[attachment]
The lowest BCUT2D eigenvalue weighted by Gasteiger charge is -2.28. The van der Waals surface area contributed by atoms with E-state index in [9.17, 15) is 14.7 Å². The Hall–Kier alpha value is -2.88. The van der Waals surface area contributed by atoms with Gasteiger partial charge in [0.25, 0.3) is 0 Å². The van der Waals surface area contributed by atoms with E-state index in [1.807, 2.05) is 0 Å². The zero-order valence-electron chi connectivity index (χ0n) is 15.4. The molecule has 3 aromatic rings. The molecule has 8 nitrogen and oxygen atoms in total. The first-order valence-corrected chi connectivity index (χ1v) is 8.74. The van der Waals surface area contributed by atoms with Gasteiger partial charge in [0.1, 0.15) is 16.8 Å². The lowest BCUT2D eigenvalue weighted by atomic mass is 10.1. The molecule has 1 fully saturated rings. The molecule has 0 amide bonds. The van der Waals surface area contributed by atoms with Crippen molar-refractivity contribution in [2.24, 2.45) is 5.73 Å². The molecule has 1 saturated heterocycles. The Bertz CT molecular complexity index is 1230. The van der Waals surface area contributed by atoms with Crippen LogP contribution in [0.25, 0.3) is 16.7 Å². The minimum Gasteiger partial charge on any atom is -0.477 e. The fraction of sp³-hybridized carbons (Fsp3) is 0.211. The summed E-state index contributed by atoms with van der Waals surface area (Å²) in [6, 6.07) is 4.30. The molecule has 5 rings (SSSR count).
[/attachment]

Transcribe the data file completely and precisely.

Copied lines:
The lowest BCUT2D eigenvalue weighted by Gasteiger charge is -2.28. The van der Waals surface area contributed by atoms with E-state index in [9.17, 15) is 14.7 Å². The Hall–Kier alpha value is -2.88. The van der Waals surface area contributed by atoms with Gasteiger partial charge in [0.25, 0.3) is 0 Å². The van der Waals surface area contributed by atoms with E-state index in [1.807, 2.05) is 0 Å². The zero-order valence-electron chi connectivity index (χ0n) is 15.4. The molecule has 3 aromatic rings. The molecule has 8 nitrogen and oxygen atoms in total. The first-order valence-corrected chi connectivity index (χ1v) is 8.74. The van der Waals surface area contributed by atoms with Gasteiger partial charge in [0.1, 0.15) is 16.8 Å². The lowest BCUT2D eigenvalue weighted by atomic mass is 10.1. The molecule has 1 fully saturated rings. The molecule has 0 amide bonds. The van der Waals surface area contributed by atoms with Crippen molar-refractivity contribution in [2.24, 2.45) is 5.73 Å². The molecule has 1 saturated heterocycles. The Bertz CT molecular complexity index is 1230. The van der Waals surface area contributed by atoms with Crippen LogP contribution in [0.25, 0.3) is 16.7 Å². The minimum Gasteiger partial charge on any atom is -0.477 e. The fraction of sp³-hybridized carbons (Fsp3) is 0.211. The summed E-state index contributed by atoms with van der Waals surface area (Å²) in [6, 6.07) is 4.30. The molecule has 5 rings (SSSR count).